E&C Continues to Examine Reports of Financial Kickbacks for Luring Vulnerable Patients into Questionable Treatment Facilities
WASHINGTON, DC – Bipartisan Energy and Commerce Committee leaders sent letters on Tuesday to eight call aggregators, who play a role in connecting individuals seeking treatment to sober living homes. The letters pose several detailed questions about the business practices of these call aggregators, and request information about how their employees are trained, as well as what they disclose to callers about any affiliations with treatment centers.
The letters were signed by Energy and Commerce Committee Chairman Greg Walden (R-OR), Energy and Commerce Committee Ranking Member Frank Pallone, Jr. (D-NJ), #SubOversight Chairman Gregg Harper (R-MS), #SubOversight Ranking Member Diana DeGette (D-CO), #SubHealth Chairman Michael C. Burgess, M.D. (R-TX), and #SubHealth Ranking Member Gene Green (D-TX).
The letters are the latest step in the committee’s ongoing bipartisan investigation into patient brokering, the practice of individuals serving as intermediaries and profiting from the recruitment of patients seeking treatment for addiction. Reports about such behavior have shone a spotlight on vulnerable patients being wooed by free rent or manicures, while patient brokers receive financial kickbacks.
“One of the ways that patient brokers can generate leads on potential clients is through phone hotlines that connect to call centers or call aggregators,” wrote the bipartisan leaders. “During the course of the Committee’s investigation into patient brokering, the Committee received testimony from the President and CEO of a treatment facility who said call aggregators ‘are essentially collecting leads for treatment centers who are willing to pay a price’ and that the call centers will prescreen potential patients with the goal to ‘ultimately sell the patient’s information to the highest bidder.’ Some treatment facilities and marketers are upfront about their use of call aggregators and disclose the names of companies or facilities that answer potential patients’ calls. Others reportedly engage in deceptive tactics to hide the fact that they refer patients to treatment facilities that pay for referrals or to facilities owned by the same company that is operating the hotline.”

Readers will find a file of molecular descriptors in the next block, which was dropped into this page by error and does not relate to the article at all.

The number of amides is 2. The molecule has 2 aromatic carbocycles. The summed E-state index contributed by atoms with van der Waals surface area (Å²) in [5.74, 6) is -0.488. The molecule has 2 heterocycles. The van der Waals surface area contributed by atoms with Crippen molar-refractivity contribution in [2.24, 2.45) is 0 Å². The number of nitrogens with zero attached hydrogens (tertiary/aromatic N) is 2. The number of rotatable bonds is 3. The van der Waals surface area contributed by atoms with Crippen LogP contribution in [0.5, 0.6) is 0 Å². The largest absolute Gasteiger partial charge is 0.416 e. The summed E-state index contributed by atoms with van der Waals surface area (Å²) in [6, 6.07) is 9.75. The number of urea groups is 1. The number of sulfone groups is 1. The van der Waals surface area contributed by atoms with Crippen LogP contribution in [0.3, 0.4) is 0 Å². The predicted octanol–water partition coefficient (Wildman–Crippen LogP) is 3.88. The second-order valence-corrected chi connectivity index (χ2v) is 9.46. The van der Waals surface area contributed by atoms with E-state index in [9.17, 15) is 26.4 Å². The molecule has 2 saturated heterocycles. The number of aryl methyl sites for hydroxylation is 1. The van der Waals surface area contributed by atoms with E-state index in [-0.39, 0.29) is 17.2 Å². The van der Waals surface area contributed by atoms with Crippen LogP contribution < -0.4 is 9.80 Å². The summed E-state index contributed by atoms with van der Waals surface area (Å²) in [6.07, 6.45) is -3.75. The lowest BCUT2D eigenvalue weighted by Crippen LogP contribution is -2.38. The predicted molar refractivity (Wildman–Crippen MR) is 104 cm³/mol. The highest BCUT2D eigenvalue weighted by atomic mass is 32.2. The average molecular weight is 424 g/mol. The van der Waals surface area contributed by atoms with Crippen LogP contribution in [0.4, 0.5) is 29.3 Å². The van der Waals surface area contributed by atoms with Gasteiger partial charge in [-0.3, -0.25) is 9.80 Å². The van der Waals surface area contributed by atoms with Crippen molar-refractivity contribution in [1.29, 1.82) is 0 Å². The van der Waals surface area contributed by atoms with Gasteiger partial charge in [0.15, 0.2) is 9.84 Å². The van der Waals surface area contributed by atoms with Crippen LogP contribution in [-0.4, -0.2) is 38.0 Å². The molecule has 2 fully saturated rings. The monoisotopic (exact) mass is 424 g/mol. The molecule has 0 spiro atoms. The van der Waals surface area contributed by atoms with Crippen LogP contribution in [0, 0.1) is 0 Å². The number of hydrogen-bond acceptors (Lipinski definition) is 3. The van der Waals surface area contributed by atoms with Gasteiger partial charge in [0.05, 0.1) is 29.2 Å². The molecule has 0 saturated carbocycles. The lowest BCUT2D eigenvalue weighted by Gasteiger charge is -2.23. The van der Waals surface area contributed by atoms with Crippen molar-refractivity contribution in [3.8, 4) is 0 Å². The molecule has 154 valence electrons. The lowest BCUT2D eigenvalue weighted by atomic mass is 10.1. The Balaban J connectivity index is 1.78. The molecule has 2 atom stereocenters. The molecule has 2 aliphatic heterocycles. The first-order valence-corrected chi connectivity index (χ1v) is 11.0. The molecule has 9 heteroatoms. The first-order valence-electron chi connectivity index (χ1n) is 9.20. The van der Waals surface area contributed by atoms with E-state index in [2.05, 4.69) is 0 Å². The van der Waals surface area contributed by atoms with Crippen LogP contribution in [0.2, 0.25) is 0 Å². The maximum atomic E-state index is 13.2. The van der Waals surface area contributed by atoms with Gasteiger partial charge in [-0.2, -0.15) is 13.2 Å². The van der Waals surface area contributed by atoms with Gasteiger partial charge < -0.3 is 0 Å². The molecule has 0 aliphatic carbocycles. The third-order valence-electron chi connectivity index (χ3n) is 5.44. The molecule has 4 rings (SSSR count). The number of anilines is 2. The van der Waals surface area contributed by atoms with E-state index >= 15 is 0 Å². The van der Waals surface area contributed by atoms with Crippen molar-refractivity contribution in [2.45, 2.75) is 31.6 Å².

The bipartisan leaders also wrote, “As the opioid epidemic has ravaged the country, individuals with substance use disorders who are vulnerable and desperately in need of help have continued to search for treatment options. The business of advertising and recruiting for substance use disorder treatment requires greater scrutiny, and those battling addiction deserve a safe and dependable environment when seeking treatment.”
The committee first examined reports of patient brokering in July 2017, when bipartisan committee leaders sent a letter to the Department of Health and Human Services. In November 2017, bipartisan committee leaders sent letters to the departments of six state governments regarding patient brokering allegations. Patient brokering was also the subject of a December 2017 #SubOversight hearing examining fraud and abuse in the drug treatment industry.
Click HERE to read the letters.